Foo’s yer doos or fit like… if you’re sat there in bafflement then you clearly dinna ken yer Doric.
But if you’re nae bad or chavin awa, the mother tongue of north-east Scotland courses through your blood and no doubt runs through the generations.
The language has an incredibly rich history, yet there was once a time when school pupils would be given the belt for speaking Doric.
Thankfully those days are far behind us, but the mental scars still run deep for those who were taught that Doric was a barbarian language that should not be spoken.
The fight is on like never before to not only preserve the ancient language but champion both the learning of Doric and its cultural heritage.
From the first ever Doric Film Festival set to take place later this year to the rise of Doric taught in schools, and workshops offered at Aberdeen University, the quines and loons of the north-east are ready and waiting to be heard.
For Frieda Morrison, of Scots Radio, it’s not a moment too soon.
As director of the film competition and a fluent Doric speaker, Frieda believes people should be proud of their native language.
She can recall being sent out of the classroom for speaking Doric and is particularly keen to receive film submissions from community groups.
“We wid love to see hunners o’ entries fae a range o’ fowk fae a’ across the north-east o’ Scotland,” said Frieda.
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The event is set to take place in June with screenings of the best submissions and there are six categories in total.
Frieda is looking for original scripted films of no longer than five minutes, with a £500 prize for winning entries.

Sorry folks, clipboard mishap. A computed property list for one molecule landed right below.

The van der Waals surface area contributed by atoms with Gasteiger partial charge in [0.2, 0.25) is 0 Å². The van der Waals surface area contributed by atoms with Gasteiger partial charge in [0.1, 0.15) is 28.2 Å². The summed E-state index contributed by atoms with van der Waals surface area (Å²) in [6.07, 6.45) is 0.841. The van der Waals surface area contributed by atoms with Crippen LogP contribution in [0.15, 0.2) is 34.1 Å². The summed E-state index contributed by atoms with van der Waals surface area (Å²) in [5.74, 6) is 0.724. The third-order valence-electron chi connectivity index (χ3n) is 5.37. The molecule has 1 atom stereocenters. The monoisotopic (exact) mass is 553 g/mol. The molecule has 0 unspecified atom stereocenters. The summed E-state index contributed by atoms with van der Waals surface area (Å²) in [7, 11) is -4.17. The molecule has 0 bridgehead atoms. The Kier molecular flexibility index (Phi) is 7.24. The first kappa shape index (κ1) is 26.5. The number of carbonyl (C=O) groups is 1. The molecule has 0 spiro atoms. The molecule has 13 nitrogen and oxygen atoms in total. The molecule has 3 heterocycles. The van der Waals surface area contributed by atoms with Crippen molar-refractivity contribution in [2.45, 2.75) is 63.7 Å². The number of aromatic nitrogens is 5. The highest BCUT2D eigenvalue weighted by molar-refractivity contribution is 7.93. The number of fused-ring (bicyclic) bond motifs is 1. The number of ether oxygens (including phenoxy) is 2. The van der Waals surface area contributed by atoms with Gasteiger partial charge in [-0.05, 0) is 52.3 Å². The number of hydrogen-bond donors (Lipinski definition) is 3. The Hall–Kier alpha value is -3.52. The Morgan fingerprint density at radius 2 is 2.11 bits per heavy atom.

Entrants should demonstrate what the north-east means to them with scripts including both Doric and music.
“I used the Gaelic Film Festival as a model and the response so far has been fantastic,” said Frieda.
Prior to setting up Scots Radio, Frieda broadcast in BBC English, otherwise known as a clear enunciated way of speaking.
“I can easily slip between Doric and English,” she said.
“That is the beauty of an indigenous language, it enhances your enjoyment of it.”
Frieda grew up on the north-east coast in a rural community where Doric was widely spoken.
But both herself and fellow pupils were forbidden from using their native tongue in school.
“We were punished and told that Doric wasn’t acceptable,” she said.
“The teacher spoke Doric outside of the classroom but told us off for using it in school.
“That was just the way it was and I think this concept that Doric wasn’t allowed still impacts on people today.
“People need to have confidence in Doric and be proud to speak it.”
But why is the language so important?
Frieda hopes this will come across at the film festival.
“‘Why’ is the big question; we need to show why Doric matters so much,” said Frieda.